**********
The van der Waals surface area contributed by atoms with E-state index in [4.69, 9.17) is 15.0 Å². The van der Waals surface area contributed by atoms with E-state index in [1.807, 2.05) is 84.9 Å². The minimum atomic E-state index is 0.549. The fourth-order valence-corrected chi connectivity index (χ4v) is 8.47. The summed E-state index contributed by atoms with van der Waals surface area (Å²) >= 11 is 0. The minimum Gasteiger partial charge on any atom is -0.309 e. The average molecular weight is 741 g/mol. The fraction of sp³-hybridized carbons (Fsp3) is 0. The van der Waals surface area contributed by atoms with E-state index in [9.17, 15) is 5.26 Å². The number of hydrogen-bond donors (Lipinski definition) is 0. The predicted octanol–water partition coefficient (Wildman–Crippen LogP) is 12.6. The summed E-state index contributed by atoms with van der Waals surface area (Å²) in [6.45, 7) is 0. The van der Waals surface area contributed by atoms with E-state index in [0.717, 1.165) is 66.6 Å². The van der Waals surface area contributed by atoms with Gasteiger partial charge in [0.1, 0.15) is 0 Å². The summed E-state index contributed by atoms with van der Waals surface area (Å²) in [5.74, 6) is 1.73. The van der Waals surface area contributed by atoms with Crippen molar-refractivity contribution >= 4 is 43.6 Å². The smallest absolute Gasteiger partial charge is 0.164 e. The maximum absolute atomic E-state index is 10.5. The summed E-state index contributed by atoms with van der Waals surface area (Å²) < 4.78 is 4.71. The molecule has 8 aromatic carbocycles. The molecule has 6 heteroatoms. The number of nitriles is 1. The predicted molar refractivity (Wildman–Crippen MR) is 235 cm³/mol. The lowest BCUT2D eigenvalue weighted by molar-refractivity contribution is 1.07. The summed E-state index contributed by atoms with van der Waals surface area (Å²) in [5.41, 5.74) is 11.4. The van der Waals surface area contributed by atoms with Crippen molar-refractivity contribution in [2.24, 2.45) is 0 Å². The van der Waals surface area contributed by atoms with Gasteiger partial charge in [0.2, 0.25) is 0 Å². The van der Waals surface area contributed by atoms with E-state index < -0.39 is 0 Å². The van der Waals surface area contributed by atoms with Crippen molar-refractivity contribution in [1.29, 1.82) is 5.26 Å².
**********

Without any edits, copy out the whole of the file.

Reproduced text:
The van der Waals surface area contributed by atoms with E-state index in [4.69, 9.17) is 15.0 Å². The van der Waals surface area contributed by atoms with E-state index in [1.807, 2.05) is 84.9 Å². The minimum atomic E-state index is 0.549. The fourth-order valence-corrected chi connectivity index (χ4v) is 8.47. The summed E-state index contributed by atoms with van der Waals surface area (Å²) >= 11 is 0. The minimum Gasteiger partial charge on any atom is -0.309 e. The average molecular weight is 741 g/mol. The fraction of sp³-hybridized carbons (Fsp3) is 0. The van der Waals surface area contributed by atoms with E-state index in [9.17, 15) is 5.26 Å². The number of hydrogen-bond donors (Lipinski definition) is 0. The predicted octanol–water partition coefficient (Wildman–Crippen LogP) is 12.6. The summed E-state index contributed by atoms with van der Waals surface area (Å²) in [6.45, 7) is 0. The van der Waals surface area contributed by atoms with E-state index in [0.717, 1.165) is 66.6 Å². The van der Waals surface area contributed by atoms with Gasteiger partial charge in [0.1, 0.15) is 0 Å². The summed E-state index contributed by atoms with van der Waals surface area (Å²) in [5.74, 6) is 1.73. The van der Waals surface area contributed by atoms with Crippen molar-refractivity contribution >= 4 is 43.6 Å². The smallest absolute Gasteiger partial charge is 0.164 e. The maximum absolute atomic E-state index is 10.5. The summed E-state index contributed by atoms with van der Waals surface area (Å²) < 4.78 is 4.71. The molecule has 8 aromatic carbocycles. The molecule has 6 heteroatoms. The number of nitriles is 1. The predicted molar refractivity (Wildman–Crippen MR) is 235 cm³/mol. The lowest BCUT2D eigenvalue weighted by molar-refractivity contribution is 1.07. The summed E-state index contributed by atoms with van der Waals surface area (Å²) in [5.41, 5.74) is 11.4. The van der Waals surface area contributed by atoms with Crippen molar-refractivity contribution in [2.24, 2.45) is 0 Å². The van der Waals surface area contributed by atoms with Gasteiger partial charge in [0.2, 0.25) is 0 Å². The van der Waals surface area contributed by atoms with E-state index < -0.39 is 0 Å². The van der Waals surface area contributed by atoms with Crippen molar-refractivity contribution in [1.29, 1.82) is 5.26 Å².